Torreya State Park is located in sunny Florida and plays a crucial role in maintaining the unique plants and animal’s species. Two other critical roles the park is known for are; the essential communities that are of regional importance, and the water quality of the Apalachicola River, which flows into the productive Apalachicola Bay. Torreya State Park and the Apalachicola River are both historic and rich in history.
To find the beginning history of Torreya Park you must go back to the civil war. This is the time when the high bluffs were called home by two hundred Confederate Soldiers. As you hike through this park you can still see where the cannons were placed. It was in the 1840’s where the plantation owner, Jason Gregory and his family, called home. The estate of Jason Gregory was three thousand square feet and originally set on the west banks of the Apalachicola River. However, in the late 1930’s Gregory’s home was given to the Civilian Conservation Corp. On the other hand this donation came with a stipulation which was that the home be dismantled and moved. The workers of the Civilian Conservation Corp began taking apart the home brick by brick and board by board. These boards and bricks were then loaded on a barge which carried these items to the east bank. It is here that the re-building of this old home began and where it stands and can still be seen today.
One of the most populated sites in Florida was located at the Apalachicola Region. Along the lower part of the Apalachicola River Valley you will find an abundance of the earliest places along former and present banks. Along the waterways and river swamps you can find scattered about a mound of clam and oyster shells which are remnants of the early inhabitants. In the 1700’s the Creek Indians from Georgia and Alabama began to settle along the Apalachicola River. The word Apalachicola comes from the Indian word which means “people on the other side.” In 1816 one or more fights happened between the Americans Forces and the Creek Indians and their black allies. It is possible that “Bloody Bluff” is the site of these skirmishes. The Black allies of the Creek Indians occupied the “Negro Fort” which today is known as Fort Gadsden and located at nearby Prospect Bluff. During this time cotton was shipped by steamboat from the interior plantations to Apalachicola for export. However, during the Civil War the Union Forces formed a barrier at Apalachicola Bay which prevented the steamboats from traveling. When the war concluded lumber became the new product for shipping. Along the Apalachicola River saw mills began to spring up. Passing through the port of Apalachicola were millions of board feet of lumber. This timber came from the long leaf pine and cypress trees. The pine trees served a secondary purpose, its sap. The sap was distilled into resin and turpentine, which collectively became known as naval stores.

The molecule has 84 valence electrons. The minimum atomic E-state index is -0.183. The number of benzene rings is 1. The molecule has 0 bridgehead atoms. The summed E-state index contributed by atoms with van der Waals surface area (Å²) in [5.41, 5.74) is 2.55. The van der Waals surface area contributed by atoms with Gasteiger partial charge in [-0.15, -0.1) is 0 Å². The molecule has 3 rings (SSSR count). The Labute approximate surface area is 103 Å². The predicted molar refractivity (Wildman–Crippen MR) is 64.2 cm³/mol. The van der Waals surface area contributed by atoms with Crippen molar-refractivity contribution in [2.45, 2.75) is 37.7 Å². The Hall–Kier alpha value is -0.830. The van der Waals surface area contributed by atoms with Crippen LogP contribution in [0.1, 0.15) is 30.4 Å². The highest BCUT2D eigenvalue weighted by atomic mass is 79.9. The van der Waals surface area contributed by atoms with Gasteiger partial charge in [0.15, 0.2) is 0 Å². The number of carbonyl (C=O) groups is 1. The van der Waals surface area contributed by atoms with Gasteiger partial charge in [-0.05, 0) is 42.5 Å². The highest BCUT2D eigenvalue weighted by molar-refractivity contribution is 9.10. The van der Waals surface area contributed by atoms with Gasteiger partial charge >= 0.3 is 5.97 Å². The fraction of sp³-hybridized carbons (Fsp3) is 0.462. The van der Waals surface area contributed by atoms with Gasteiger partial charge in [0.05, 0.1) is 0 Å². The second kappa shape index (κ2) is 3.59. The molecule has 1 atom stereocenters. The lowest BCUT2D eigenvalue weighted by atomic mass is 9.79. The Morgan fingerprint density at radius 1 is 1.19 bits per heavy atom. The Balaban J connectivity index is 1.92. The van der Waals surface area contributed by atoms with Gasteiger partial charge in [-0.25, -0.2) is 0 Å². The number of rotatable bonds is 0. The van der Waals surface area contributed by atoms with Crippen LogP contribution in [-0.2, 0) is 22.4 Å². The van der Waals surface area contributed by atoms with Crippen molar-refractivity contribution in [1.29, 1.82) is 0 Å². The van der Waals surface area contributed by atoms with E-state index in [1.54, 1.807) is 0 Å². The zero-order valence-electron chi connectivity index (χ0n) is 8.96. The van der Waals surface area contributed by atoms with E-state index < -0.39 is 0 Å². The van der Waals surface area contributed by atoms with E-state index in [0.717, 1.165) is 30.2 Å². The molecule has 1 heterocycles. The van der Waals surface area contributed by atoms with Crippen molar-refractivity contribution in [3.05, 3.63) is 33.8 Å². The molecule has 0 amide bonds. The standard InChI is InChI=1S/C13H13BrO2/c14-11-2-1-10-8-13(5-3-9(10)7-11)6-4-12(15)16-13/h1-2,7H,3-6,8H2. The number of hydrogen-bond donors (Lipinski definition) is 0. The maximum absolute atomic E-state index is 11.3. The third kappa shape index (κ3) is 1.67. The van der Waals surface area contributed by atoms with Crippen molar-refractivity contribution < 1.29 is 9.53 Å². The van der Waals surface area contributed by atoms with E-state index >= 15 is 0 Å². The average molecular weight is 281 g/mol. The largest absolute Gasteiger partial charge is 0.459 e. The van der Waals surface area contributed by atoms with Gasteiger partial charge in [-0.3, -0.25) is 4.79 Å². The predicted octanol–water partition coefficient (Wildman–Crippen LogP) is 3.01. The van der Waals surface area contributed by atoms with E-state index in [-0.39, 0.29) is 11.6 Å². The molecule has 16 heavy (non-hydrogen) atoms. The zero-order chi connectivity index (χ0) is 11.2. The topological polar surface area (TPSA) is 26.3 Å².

Torreya State Park was opened to the public in 1935 and is one of Florida’s original state parks. Credit to the creation of this park goes to the Florida Board of Parks and the Civilian Conservation Corp. No matter what you love about Torreya State Park whether it’s for the proficient craftsmanship by the Civilian Conservation Corp in the rebuilding of the original Jason Gregory home or stepping into one of its barracks, or by the fascinating stone bridge. Today the Torreya State Park has become one of Florida’s scenic places because of its high bluffs that overlook the Apalachicola River. The name of the park, Torreya, comes from one of the oldest and rarest trees. These trees grow only in the ravines and on the bluffs of Torreya State Park. The Torreya Tree became so popular that it almost caused its destruction. In the 1800’s there were approximately six hundred thousand of these trees living in the Apalachicola Valley, but today there is only about two hundred left. About 1835 the Florida Torreya was identified by botanist Hardy Bryan Croom. Croom gave it this name in honor of a well-known scientist, Dr. John Torrey. The tree was well-known by the locals as the “stinking cedar” because when cut or bruised it gives off a strong odor. The park is well-known for its hiking, camping, picnicking, and bird watching. More than one hundred species of birds have been seen here. The hardwood trees of this forest display some of the finest fall colors in Florida. You can also find the park giving daily tours of the rebuilt home of Jason Gregory.
In regards to the Apalachicola River it now separates the Eastern and Central time zones. During mid-April or May if you paddle down the quiet creeks and bayous you will see a variety of trees and shrubs, including the Tupelo, Black Gum, and the Titi. Another of your senses that will be activated is your ears as you listen to loud and steady hum of honey Bees. The only place on earth that Tupelo Honey is made is right along the Apalachicola River Valley. In Conclusion you can now see why Torreya State Parks and Apalachicola River is historic and rich in history.